Background: Techniques are needed to assess anesthesiologists' performance when responding to critical events. Patient simulators allow presentation of similar crisis situations to different clinicians. This study evaluated ratings of performance, and the interrater variability of the ratings, made by multiple independent observers viewing videotapes of simulated crises. Methods: Raters scored the videotapes of 14 different teams that were managing two scenarios: malignant hyperthermia (MH) and cardiac arrest. Technical performance and crisis management behaviors were rated. Technical ratings could range from 0.0 to 1.0 based on scenario-specific checklists of appropriate actions. Ratings of 12 crisis management behaviors were made using a five-point ordinal scale. Several statistical assessments of interrater variability were applied. Results: Technical ratings were high for most teams in both scenarios (0.78 ± 0.08 for MH, 0.83 ± 0.06 for cardiac arrest). Ratings of crisis management behavior varied, with some teams rated as minimally acceptable or poor (28% for MH, 14% for cardiac arrest). The agreement between raters was fair to excellent, depending on the item rated and the statistical test used. Conclusions: Both technical and behavioral performance can be assessed from videotapes of simulations. The behavioral rating system can be improved; one particular difficulty was aggregating a single rating for a behavior that fluctuated over time. These performance assessment tools might be nseful for educational research or for tracking a resident's progress. The rating system needs more refinement before it can be used to assess clinical competence for residency graduation or board certification.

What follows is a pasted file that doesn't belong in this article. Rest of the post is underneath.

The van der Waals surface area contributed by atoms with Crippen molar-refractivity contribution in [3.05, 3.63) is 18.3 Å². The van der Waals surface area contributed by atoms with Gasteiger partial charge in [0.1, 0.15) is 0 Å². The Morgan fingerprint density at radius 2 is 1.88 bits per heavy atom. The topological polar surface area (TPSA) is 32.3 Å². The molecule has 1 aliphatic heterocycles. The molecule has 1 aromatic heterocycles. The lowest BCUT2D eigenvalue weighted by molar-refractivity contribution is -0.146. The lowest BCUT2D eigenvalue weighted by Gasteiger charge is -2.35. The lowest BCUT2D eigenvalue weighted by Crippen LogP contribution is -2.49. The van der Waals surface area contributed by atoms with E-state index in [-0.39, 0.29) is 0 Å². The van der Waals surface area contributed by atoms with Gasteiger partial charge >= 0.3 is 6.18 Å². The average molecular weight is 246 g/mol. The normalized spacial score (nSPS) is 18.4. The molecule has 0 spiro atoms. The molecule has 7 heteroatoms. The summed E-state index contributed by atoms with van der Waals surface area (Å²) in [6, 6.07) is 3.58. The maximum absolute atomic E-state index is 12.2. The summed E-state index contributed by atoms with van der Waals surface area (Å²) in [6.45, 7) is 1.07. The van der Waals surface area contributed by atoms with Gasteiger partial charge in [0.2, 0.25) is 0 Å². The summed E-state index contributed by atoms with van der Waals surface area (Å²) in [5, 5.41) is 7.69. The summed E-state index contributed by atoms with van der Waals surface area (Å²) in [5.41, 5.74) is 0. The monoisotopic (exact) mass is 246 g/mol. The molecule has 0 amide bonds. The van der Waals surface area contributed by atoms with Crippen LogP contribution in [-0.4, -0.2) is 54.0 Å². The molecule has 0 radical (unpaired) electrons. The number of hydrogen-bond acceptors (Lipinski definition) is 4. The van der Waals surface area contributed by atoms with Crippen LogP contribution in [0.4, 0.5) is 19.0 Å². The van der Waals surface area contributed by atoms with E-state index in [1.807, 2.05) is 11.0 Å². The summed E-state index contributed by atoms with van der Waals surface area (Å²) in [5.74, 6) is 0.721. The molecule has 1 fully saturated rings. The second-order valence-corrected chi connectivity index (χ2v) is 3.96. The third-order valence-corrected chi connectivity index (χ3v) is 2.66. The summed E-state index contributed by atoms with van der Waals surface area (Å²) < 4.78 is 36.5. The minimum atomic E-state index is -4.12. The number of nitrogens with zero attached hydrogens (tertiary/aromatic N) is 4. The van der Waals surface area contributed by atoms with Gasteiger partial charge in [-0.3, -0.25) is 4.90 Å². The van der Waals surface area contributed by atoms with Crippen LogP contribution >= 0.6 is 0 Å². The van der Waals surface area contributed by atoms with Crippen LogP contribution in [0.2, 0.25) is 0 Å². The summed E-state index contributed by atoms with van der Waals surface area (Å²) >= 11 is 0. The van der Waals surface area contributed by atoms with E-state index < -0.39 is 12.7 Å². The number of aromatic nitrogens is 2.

ASJC Scopus subject areas
- Anesthesiology and Pain Medicine